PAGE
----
The 9th and 10th S.S. Panzer Divisions had been sent north of the River Rhine to rest and refit, and to this end the 9th had been ordered to hand over all of their vehicles and equipment to their sister Division, prior to returning to Germany, where they themselves would be fully re-equipped. The commander of the 9th S.S. Panzer Division, Obersturmbahnführer Harzer, chose to follow these orders as loosely as possible, because he was well aware that if a sudden offensive were to be launched by the Allies then he might find himself in desperate need of these vehicles. As a result, when the landings took place, much of the 9th Division's tanks were temporarily out of service, typically having had their tracks removed.
Needless to say, an hour-long landing of airborne troops, involving three hundred gliders and two thousand parachutists dropping out of the sky, was certain to attract the attention of someone. The landings were observed by German soldiers and generals all over the Market Garden area, suitably impressing and troubling them at the same time, yet few appreciated the size of the landings, and none suspected that this was only the first of three air lifts. The objectives of the landings were not immediately apparent to senior commanders, indeed Feldmarschall Model initially believed the only possible purpose for the presence of Airborne troops at Arnhem was to capture him at his Oosterbeek HQ. He left the Tafelberg Hotel immediately and drove eastwards, establishing his Headquarters at Doetinchem, twenty-five miles to the east of Arnhem. Despite this initial confusion, a picture of what was taking place soon became clear, and thereafter the German units throughout the Market Garden area reacted with astonishing speed and considerably hardened their defences.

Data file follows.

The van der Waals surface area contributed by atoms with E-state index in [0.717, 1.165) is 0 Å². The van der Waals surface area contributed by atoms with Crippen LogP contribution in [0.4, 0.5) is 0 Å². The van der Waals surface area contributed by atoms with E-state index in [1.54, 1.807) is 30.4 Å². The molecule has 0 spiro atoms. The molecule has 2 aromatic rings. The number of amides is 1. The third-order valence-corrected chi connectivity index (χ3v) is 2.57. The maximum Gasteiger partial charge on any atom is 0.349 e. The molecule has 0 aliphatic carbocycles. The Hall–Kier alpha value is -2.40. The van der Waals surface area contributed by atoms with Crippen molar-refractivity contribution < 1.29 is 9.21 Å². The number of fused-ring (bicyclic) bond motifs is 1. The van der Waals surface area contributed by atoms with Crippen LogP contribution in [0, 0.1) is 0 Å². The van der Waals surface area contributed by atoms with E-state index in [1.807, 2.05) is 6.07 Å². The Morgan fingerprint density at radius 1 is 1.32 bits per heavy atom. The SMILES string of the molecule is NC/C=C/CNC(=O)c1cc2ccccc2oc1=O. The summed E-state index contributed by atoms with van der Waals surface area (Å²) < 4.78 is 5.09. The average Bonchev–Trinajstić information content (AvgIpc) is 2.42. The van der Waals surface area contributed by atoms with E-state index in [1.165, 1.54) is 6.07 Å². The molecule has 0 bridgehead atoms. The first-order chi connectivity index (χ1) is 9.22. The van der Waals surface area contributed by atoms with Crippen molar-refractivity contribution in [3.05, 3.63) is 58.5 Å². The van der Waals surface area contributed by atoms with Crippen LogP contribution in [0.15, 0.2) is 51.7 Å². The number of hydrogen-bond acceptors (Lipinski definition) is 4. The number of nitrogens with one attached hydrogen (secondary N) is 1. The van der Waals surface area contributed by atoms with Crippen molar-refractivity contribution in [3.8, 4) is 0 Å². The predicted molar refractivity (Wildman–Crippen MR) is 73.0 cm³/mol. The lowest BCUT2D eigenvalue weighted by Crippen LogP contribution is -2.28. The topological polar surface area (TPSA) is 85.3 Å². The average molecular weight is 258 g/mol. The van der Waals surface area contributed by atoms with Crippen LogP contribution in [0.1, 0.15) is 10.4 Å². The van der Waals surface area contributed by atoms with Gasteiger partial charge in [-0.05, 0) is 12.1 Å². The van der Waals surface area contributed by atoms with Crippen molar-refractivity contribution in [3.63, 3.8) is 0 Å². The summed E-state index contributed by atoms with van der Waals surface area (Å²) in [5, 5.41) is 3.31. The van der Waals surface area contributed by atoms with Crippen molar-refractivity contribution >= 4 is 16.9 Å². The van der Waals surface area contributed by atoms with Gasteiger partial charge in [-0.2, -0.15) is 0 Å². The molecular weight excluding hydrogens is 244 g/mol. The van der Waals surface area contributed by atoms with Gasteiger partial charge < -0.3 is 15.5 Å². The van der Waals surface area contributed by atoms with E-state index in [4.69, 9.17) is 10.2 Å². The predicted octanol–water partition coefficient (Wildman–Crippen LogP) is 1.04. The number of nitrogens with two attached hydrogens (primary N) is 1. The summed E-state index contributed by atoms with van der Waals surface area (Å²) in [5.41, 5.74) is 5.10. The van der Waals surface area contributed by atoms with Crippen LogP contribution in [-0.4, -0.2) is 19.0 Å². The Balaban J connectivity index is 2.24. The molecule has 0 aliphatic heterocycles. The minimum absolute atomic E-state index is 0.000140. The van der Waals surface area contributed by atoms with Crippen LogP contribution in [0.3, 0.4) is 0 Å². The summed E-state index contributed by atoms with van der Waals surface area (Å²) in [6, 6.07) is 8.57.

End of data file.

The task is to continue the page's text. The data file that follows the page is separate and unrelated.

One unit in particular reacted very sharply to the landings. Two companies of S.S. Panzergrenadier Bataillon 16, also known as Battalion Krafft, named after their commander, Sturmbannführer Krafft, had spent the morning in woods to the east of Wolfheze, on the edge of LZ-Z. Krafft knew immediately that their objective must be Arnhem Bridge and, realising that his men were closest to the area, he set out without delay to oppose the threat, gathering every man that he could en route. Although his total numbers amounted to just four hundred and thirty-five (an under-strength battalion), he managed to establish a firm blocking line covering the obvious paths from the landing areas to Arnhem. Centred around the Hotel Wolfheze, a mile east of LZ-Z, his line extended from the railway line down to the Utrechtseweg; the routes down which the Reconnaissance Squadron and the 1st and 3rd Parachute Battalions were due to proceed. Krafft hoped to convince the advancing British that his force was much larger than it was and, in so doing, delay them long enough for more substantial German forces to be assembled behind him.